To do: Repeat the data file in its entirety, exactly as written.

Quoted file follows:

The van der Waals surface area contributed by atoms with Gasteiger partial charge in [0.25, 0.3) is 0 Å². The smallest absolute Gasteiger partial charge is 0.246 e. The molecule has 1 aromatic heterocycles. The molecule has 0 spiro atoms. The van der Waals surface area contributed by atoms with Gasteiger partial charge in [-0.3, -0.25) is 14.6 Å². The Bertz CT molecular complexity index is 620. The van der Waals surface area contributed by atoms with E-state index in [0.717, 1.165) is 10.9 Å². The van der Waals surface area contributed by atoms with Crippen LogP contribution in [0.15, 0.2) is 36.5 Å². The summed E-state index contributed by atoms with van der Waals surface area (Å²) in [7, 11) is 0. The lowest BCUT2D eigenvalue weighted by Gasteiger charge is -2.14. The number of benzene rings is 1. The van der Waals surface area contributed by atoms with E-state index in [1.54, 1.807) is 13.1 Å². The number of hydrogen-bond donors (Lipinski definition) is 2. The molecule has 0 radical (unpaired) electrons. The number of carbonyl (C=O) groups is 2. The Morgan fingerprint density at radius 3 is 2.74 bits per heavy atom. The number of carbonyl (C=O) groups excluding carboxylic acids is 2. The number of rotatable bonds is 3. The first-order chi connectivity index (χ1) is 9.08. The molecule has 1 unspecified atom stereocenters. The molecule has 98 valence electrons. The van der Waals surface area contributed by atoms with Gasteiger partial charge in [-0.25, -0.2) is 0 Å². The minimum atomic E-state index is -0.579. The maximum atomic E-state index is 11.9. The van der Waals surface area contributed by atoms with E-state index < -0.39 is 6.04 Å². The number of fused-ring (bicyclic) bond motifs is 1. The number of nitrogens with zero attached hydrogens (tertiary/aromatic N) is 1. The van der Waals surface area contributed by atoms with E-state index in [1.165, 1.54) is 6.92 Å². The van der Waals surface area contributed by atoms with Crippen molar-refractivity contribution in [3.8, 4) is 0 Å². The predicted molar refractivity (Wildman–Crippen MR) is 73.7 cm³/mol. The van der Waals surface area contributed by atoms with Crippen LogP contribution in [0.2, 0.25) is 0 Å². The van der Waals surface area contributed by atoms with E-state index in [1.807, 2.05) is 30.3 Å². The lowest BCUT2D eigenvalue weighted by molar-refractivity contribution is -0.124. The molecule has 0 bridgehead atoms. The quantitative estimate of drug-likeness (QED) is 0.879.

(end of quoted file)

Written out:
The van der Waals surface area contributed by atoms with Gasteiger partial charge in [0.25, 0.3) is 0 Å². The smallest absolute Gasteiger partial charge is 0.246 e. The molecule has 1 aromatic heterocycles. The molecule has 0 spiro atoms. The van der Waals surface area contributed by atoms with Gasteiger partial charge in [-0.3, -0.25) is 14.6 Å². The Bertz CT molecular complexity index is 620. The van der Waals surface area contributed by atoms with E-state index in [0.717, 1.165) is 10.9 Å². The van der Waals surface area contributed by atoms with Crippen LogP contribution in [0.15, 0.2) is 36.5 Å². The summed E-state index contributed by atoms with van der Waals surface area (Å²) in [7, 11) is 0. The lowest BCUT2D eigenvalue weighted by Gasteiger charge is -2.14. The number of benzene rings is 1. The van der Waals surface area contributed by atoms with E-state index in [1.54, 1.807) is 13.1 Å². The number of hydrogen-bond donors (Lipinski definition) is 2. The molecule has 0 radical (unpaired) electrons. The number of carbonyl (C=O) groups is 2. The Morgan fingerprint density at radius 3 is 2.74 bits per heavy atom. The number of carbonyl (C=O) groups excluding carboxylic acids is 2. The number of rotatable bonds is 3. The first-order chi connectivity index (χ1) is 9.08. The molecule has 1 unspecified atom stereocenters. The molecule has 98 valence electrons. The van der Waals surface area contributed by atoms with Gasteiger partial charge in [-0.25, -0.2) is 0 Å². The minimum atomic E-state index is -0.579. The maximum atomic E-state index is 11.9. The van der Waals surface area contributed by atoms with E-state index < -0.39 is 6.04 Å². The number of fused-ring (bicyclic) bond motifs is 1. The number of nitrogens with zero attached hydrogens (tertiary/aromatic N) is 1. The van der Waals surface area contributed by atoms with E-state index in [1.165, 1.54) is 6.92 Å². The van der Waals surface area contributed by atoms with Crippen molar-refractivity contribution in [3.8, 4) is 0 Å². The predicted molar refractivity (Wildman–Crippen MR) is 73.7 cm³/mol. The van der Waals surface area contributed by atoms with Crippen LogP contribution in [0.2, 0.25) is 0 Å². The van der Waals surface area contributed by atoms with E-state index in [1.807, 2.05) is 30.3 Å². The lowest BCUT2D eigenvalue weighted by molar-refractivity contribution is -0.124. The molecule has 0 bridgehead atoms. The quantitative estimate of drug-likeness (QED) is 0.879.